Woodside invests to protect
Like in many industries, companies in oil and gas are finding that they need to boost their effort to safeguard digital networks and systems to ensure their critical assets remain protected against threat of increasingly sophisticated cyber criminals. Australia’s largest oil and gas exploration and production company, Woodside, is among those investing to ensure its operating assets remain cyber secure.

In March, the company announced it would take a 10% shareholding in Sapien Cyber, a Western Australian company specializing in the protection and security of critical infrastructure.

Sapien Cyber was launched by the cyber security research team at Edith Cowan University, commercialized in partnership with Jindalee Partners, and refined in collaboration with Woodside. It is a 100% Australian-owned technology platform that provides clients network visibility, dynamic real-time monitoring and actionable intelligence to dramatically reduce the vulnerability of digital systems to cyber attack.

“Solutions need to evolve faster than the threats. Our unique approach offers unparalleled, real-time visibility to the client’s network, detecting operational technology cyber threats before they can wreak havoc,” Sapien Cyber chairman John Poynton said in a statement.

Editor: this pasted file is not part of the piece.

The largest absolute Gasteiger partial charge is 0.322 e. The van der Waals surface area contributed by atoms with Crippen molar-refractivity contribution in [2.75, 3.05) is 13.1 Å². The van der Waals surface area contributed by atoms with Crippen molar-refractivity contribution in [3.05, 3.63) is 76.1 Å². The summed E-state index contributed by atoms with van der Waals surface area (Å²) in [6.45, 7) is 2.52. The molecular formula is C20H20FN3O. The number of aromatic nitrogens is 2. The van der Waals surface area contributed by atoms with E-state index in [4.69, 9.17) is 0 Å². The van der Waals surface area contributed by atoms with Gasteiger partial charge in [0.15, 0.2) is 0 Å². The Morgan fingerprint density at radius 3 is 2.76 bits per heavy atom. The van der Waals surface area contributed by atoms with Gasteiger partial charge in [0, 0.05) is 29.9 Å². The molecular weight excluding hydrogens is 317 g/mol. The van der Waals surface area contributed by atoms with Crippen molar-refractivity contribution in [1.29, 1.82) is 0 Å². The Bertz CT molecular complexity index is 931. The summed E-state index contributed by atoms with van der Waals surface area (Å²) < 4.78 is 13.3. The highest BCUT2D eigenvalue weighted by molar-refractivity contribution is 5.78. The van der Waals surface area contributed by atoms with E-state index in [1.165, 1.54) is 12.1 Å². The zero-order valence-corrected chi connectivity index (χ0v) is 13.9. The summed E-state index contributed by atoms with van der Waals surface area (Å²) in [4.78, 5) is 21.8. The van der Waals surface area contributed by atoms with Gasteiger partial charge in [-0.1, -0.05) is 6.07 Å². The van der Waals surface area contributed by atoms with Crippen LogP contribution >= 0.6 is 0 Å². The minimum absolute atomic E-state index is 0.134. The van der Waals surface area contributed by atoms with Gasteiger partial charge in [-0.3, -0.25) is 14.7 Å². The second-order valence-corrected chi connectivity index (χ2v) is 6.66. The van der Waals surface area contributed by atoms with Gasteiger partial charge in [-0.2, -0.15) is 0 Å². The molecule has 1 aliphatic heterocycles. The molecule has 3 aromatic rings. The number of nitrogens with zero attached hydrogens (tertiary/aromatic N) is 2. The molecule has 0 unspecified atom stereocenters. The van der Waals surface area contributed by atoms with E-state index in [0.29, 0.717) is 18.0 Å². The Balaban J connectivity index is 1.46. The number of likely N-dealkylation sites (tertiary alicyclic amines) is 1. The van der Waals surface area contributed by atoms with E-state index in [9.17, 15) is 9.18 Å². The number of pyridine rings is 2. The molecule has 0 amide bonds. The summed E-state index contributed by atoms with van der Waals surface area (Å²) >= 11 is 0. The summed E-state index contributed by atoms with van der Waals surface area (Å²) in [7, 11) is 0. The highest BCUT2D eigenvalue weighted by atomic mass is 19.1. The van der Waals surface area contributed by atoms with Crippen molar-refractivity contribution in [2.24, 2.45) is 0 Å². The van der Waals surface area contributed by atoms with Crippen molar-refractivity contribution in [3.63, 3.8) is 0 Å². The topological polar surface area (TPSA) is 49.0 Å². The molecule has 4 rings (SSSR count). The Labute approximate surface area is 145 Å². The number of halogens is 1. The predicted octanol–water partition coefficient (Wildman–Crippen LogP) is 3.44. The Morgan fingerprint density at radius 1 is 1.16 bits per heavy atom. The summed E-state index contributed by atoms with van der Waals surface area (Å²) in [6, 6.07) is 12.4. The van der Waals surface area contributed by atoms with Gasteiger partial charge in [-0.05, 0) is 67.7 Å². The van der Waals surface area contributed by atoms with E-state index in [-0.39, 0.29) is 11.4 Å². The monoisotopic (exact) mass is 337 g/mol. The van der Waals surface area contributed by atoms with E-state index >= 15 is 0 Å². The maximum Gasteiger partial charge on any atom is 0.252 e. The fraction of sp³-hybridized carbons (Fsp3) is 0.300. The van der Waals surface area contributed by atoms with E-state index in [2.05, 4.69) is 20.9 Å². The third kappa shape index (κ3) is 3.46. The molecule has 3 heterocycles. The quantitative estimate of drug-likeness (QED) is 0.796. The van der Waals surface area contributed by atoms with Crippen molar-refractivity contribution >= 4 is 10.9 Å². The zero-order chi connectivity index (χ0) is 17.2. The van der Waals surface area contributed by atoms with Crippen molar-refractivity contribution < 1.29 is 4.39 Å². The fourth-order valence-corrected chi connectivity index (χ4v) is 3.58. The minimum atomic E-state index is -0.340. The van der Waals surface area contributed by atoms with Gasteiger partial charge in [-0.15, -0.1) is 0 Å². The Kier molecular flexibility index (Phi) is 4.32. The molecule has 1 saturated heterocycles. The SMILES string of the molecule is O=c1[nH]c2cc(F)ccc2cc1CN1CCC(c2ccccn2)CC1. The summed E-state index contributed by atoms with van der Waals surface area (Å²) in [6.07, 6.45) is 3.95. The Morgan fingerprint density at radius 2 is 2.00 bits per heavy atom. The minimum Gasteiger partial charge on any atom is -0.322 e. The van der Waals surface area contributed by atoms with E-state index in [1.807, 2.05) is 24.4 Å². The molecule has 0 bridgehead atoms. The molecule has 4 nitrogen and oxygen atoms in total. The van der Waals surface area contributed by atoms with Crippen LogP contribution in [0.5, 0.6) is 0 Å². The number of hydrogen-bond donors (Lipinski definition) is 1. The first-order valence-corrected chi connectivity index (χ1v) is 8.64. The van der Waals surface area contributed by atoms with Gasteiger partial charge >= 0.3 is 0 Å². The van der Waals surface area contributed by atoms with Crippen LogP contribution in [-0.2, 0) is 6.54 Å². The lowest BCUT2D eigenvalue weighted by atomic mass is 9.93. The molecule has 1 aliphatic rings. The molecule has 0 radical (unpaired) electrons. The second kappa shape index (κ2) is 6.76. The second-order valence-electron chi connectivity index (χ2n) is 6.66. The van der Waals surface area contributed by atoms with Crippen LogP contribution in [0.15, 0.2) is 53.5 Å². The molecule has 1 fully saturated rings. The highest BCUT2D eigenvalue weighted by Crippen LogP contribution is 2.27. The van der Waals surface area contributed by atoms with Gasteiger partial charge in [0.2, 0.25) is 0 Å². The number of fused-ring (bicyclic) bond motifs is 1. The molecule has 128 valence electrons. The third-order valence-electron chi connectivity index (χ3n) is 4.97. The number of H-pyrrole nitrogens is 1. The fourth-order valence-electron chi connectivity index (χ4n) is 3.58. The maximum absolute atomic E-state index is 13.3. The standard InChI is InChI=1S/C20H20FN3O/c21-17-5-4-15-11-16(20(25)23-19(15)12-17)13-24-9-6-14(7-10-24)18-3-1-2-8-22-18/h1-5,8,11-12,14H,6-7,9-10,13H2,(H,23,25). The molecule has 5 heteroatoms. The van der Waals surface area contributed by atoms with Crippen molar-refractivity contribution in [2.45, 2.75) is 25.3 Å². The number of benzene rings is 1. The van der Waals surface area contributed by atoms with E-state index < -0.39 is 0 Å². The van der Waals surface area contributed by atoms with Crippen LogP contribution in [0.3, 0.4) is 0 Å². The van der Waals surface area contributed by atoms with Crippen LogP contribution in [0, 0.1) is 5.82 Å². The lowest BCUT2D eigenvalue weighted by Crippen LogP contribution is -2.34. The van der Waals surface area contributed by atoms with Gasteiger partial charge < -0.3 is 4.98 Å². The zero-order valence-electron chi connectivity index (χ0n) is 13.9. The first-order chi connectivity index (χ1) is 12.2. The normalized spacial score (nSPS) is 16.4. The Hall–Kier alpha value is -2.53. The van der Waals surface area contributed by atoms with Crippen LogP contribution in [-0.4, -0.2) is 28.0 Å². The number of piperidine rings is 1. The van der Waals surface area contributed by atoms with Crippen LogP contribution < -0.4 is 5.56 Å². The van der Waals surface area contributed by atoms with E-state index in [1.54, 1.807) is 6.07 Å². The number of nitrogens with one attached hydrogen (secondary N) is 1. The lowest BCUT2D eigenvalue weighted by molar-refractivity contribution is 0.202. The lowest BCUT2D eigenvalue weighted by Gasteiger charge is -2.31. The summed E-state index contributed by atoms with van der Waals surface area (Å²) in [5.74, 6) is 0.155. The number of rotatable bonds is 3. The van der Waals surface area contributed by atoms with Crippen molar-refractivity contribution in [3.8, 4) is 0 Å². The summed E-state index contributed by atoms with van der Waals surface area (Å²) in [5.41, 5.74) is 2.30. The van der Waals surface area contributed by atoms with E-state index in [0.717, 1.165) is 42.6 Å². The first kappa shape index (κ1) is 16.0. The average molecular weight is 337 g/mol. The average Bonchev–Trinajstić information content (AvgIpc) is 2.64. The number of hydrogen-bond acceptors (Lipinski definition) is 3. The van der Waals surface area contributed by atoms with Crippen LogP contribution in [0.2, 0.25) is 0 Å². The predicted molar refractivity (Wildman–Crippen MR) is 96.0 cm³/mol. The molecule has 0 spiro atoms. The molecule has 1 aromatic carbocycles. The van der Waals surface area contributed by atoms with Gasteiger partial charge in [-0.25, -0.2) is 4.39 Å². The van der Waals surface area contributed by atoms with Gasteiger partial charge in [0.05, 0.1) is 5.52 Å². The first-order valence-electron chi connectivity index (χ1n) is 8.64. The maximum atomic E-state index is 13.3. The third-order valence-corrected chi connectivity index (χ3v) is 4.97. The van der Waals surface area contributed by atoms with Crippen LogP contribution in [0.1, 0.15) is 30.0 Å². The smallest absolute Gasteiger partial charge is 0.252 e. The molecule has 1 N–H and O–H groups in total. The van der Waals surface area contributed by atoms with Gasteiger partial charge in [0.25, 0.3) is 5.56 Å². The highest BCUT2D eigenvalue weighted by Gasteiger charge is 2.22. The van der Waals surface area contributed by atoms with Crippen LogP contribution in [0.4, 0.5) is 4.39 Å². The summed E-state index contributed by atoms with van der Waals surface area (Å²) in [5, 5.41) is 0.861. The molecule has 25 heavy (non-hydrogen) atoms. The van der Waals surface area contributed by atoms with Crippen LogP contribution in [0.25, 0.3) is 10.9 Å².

“The sophistication of Sapien Cyber’s technology platform has the potential to deliver a comprehensive and multi-dimensional cyber security solution to protect Woodside’s operating assets,” said Woodside’s chief technology officer Shaun Gregory, who has also joined the Sapien advisory board.

“Around the world, and across industries, operational technology of critical infrastructure has become a specific, high-priority target of state-sponsored actors in recent years. The emphasis on data-led decision making is challenging the industry to make operational data more accessible to employees in a variety of locations. Along with the benefits of doing this come additional risks of cyber attack,” a Woodside spokesperson told Offshore Engineer.

“Technology solutions like those being developed with Sapien Cyber assist, and need to be paired with effective workforce engagement to build the awareness, behaviors and capabilities that support the technologies.”

“Our goal is to have equal detection and response capabilities in both information technology and operational technology,” the spokesperson continued. “Sapien’s solution focuses on monitoring and response in operational technology. We are working collaboratively with them to deliver improved operational technology cyber threat detection and response, to protect Woodside’s operating assets.”

This article has been published in the July/August 2019 edition of Offshore Engineer magazine